While the Toyota brand is certainly synonous with hybrids, it has taken almost 20 years for that fuel stingy technology to trickle down to their highly popular RAV4 compact crossover. Finally, for 2016, it has arrived, and it joins a revamped lineup that includes updates throughout the RAV4 roster. So let’s see all this fuss is worth getting charged up about.
So, while the 2016 Toyota RAV4 Hybrid is not a vehicle we get overly excited about driving; its presence will none the less have quite an impact in the compact crossover segment where impressive MPG ratings are in short supply.
There’s not much outside to discern the new hybridness, which is a good call we think. Over 300,000 buyers last year alone obviously agree. So, the hybrid gets you just a few additional badges and the traditional blue Toyota hybrid logo treatment.
But all RAV’s get an updated exterior for ’16 including a new front fascia with simulated skid plates, available LED headlights and tail lights, a smoother rear bumper, and sharper rocker panels.
Hardware is the now very familiar 2.5-liter I4-based Hybrid Synergy Drive setup, with 2-electric motors up front for a total system output of 194-horsepower. A CVT transmission is mandatory.
And much like the larger Highlander, a 3rd rear-mounted electric motor supplies the all-wheel-drive.
Government Fuel Economy Ratings are 34-City, 31-Highway, and 33-Combined. We averaged 32.1 miles-per-gallon of Regular. That’s 6 mpgs better than we recently averaged in a non-hybrid RAV4.
So the Energy Impact Score is much improved; now burning just 10.0-barrels of oil yearly, with C02 emissions of 4.5-tons.
That makes it both the most powerful and most fuel efficient RAV4 you can get, so no need settle for one or the other.
Toyota makes no claims of it being quieter, but we found that’s the case. And the added weight of the hybrid system seems to have helped with a more substantial overall feel.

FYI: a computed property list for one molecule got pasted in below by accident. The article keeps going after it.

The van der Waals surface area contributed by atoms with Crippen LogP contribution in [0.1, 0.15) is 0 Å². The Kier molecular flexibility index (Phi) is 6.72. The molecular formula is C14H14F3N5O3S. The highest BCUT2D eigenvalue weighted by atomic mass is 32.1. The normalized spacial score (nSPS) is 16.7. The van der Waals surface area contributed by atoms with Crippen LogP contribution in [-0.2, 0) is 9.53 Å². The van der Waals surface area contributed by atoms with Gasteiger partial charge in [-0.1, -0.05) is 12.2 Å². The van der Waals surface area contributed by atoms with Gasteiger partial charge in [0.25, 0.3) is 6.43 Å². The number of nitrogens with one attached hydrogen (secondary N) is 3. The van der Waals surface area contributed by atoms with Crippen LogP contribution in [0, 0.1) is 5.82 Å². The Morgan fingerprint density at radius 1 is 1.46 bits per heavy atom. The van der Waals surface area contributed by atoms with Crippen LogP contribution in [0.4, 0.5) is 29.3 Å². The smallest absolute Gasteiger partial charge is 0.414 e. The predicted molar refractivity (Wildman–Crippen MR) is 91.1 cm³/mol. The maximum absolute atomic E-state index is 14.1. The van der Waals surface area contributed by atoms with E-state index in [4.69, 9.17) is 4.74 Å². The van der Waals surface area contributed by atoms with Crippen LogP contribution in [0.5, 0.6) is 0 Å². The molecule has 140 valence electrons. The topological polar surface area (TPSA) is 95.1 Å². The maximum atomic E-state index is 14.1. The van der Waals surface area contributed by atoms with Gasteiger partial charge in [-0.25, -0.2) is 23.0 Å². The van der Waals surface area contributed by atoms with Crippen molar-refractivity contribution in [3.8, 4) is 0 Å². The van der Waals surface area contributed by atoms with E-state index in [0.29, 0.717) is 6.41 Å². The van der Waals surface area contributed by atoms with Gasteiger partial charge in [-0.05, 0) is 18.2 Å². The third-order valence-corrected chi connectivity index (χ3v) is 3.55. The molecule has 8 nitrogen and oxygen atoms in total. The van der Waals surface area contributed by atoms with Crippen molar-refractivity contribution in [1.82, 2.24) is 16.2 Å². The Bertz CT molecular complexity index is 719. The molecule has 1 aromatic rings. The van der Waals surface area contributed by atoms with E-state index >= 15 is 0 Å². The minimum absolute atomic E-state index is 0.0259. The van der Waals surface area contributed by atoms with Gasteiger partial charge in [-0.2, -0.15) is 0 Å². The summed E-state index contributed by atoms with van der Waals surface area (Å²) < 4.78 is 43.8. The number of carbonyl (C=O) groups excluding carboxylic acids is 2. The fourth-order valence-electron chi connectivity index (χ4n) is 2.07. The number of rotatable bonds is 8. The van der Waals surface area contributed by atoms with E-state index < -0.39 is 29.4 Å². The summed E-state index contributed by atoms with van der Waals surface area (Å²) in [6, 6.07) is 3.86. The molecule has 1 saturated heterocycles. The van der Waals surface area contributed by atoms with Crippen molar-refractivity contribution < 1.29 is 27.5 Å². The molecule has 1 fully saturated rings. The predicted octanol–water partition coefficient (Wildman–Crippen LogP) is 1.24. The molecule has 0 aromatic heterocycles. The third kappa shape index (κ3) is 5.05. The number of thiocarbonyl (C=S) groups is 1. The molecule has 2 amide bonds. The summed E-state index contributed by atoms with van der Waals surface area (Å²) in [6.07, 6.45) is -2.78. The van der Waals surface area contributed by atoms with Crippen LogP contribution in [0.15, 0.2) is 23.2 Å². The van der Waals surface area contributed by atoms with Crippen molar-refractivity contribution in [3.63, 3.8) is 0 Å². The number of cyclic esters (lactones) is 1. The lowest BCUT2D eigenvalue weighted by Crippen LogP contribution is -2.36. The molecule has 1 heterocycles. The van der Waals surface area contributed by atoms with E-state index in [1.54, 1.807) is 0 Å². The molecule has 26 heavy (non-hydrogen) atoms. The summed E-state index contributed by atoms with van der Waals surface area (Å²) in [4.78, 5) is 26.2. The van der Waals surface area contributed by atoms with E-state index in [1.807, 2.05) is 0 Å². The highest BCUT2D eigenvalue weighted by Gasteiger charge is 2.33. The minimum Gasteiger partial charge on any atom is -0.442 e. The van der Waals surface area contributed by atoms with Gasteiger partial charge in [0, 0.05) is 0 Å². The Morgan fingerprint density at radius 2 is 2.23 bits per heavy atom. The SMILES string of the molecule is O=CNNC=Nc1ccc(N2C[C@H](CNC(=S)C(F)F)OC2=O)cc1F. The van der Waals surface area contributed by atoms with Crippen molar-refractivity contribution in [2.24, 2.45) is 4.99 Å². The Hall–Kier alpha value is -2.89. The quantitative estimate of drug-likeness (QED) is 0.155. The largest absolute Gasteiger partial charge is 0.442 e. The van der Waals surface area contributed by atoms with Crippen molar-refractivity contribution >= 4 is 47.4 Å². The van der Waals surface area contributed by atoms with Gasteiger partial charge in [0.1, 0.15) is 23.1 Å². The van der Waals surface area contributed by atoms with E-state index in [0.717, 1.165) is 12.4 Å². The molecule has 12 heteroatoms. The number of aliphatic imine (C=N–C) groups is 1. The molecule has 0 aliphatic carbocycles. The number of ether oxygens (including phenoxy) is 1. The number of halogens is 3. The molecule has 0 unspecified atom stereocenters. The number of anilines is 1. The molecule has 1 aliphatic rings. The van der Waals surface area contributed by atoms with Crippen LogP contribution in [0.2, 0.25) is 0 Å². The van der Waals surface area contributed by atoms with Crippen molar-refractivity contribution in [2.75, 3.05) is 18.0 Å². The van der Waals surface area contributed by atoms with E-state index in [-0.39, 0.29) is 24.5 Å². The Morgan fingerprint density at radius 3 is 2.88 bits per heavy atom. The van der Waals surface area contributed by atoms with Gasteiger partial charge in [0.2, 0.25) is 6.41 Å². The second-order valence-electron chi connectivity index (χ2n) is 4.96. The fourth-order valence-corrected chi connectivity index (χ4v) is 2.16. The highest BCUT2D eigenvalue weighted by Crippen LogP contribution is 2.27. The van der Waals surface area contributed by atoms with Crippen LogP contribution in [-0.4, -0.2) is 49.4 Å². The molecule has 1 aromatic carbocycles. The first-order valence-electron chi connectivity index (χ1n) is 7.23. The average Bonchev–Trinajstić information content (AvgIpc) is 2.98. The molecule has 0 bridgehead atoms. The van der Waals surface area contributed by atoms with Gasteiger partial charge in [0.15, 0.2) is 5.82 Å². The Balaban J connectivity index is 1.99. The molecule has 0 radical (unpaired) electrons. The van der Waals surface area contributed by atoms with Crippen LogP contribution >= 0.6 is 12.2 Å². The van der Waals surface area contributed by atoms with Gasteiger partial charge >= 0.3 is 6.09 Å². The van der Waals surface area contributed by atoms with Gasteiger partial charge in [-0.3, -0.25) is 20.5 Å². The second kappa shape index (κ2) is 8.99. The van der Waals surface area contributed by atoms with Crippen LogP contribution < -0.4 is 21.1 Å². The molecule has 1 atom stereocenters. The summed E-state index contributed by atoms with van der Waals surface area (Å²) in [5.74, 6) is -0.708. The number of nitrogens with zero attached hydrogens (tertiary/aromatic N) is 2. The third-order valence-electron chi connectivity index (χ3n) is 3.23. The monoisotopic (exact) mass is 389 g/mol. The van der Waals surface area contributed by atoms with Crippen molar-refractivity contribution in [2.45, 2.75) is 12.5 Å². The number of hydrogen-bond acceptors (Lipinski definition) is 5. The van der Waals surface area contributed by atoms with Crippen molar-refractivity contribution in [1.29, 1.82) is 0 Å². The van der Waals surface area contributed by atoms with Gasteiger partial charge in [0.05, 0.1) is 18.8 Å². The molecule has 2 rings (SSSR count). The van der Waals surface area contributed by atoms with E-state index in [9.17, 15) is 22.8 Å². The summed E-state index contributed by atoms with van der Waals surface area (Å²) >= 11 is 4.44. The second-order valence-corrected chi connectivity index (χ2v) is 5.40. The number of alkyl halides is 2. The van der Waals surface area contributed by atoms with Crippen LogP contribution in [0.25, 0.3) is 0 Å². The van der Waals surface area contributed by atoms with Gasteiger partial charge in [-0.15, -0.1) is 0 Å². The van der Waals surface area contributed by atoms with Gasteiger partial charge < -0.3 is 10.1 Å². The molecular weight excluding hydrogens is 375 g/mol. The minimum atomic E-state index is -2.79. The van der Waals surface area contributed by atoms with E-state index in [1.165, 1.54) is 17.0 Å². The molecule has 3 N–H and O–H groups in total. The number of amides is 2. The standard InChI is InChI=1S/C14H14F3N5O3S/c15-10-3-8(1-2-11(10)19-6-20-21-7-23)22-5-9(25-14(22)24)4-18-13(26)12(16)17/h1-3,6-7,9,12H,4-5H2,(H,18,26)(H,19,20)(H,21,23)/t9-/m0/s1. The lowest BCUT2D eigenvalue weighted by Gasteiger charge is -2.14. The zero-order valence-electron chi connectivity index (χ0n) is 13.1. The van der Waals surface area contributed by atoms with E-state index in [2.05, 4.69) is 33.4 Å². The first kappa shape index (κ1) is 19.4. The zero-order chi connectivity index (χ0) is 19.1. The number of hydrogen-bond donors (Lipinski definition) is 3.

Yet, through the cones it was plenty light on its feet, but ample amounts of understeer and eco-minded tires kept it from reaching its true potential.
The added electric assist was very noticeable off the line, as we sprinted to a quick 7.4-second 0-60 time. A solid second faster than the non-hybrid. There was much less CVT buzziness than expected, and we completed the ¼-mile in 15.8-seconds at 85 miles-per-hour.
Braking impressed as well. 124-foot average stopping distance from 60 was accompanied by excellent stability, and a nicely firm pedal.
All ’16 RAVs have Toyota’s Star Safety System available; including Lane Departure Warning, Blind Spot Monitoring, Forward Collision Warning, and Smart Stop Technology.
Inside, there’s an updated gauge cluster with the usual hybrid monitoring displays. And all RAVs have minor equipment upgrades this year.
Front seats remain very comfortable. Rear seats less so, but there is still a good amount of room for a small CUV.
Hybrid hardware packaging results in a slight decrease in cargo capacity, but the 35.6 cubic-ft. behind the seats is still among best in class. It grows to 70.6 with the seats folded.
Now if the hybrid thing is not your scene, Toyota has also unleashed a new SE trim; swinging the RAV4 pendulum over to the enthusiast’s side of things. There’s a flashier exterior including 18-inch alloy wheels, LED headlights, and hot new colors. Also included, are a sport-tuned suspension, unique interior trim, and paddle shifters for the 6-speed automatic transmission.
RAV4 pricing starts at $25,250. Tack on about 4-grand more for a hybrid which starts with XLE trim. And the new SE starts at $30,165.
The Toyota RAV4 was the pioneer in adapting a car-like unitize chassis to a small utility. So, we remain puzzled why it took so long to pioneer this RAV4 Hybrid. But, the results sure speak for themselves; close to 200-horsepower and over 30 miles-per-gallon. And while that is probably plenty enough to keep the RAV4 a leading player in the compact crossover segment, Toyota’s improvements across the board make that a certainty.
Engine: 2.5 liter
Torque: 152 lb-ft.
Transmission: 6 spd. automatic
0-60 mph: 7.4 seconds
1/4 mile: 15.8 seconds @ 85 mph
EPA: 34 mpg city / 31 mpg highway
Energy Impact: 10.0 barrels of oil/yr
CO2 Emissions: 4.5 tons/yr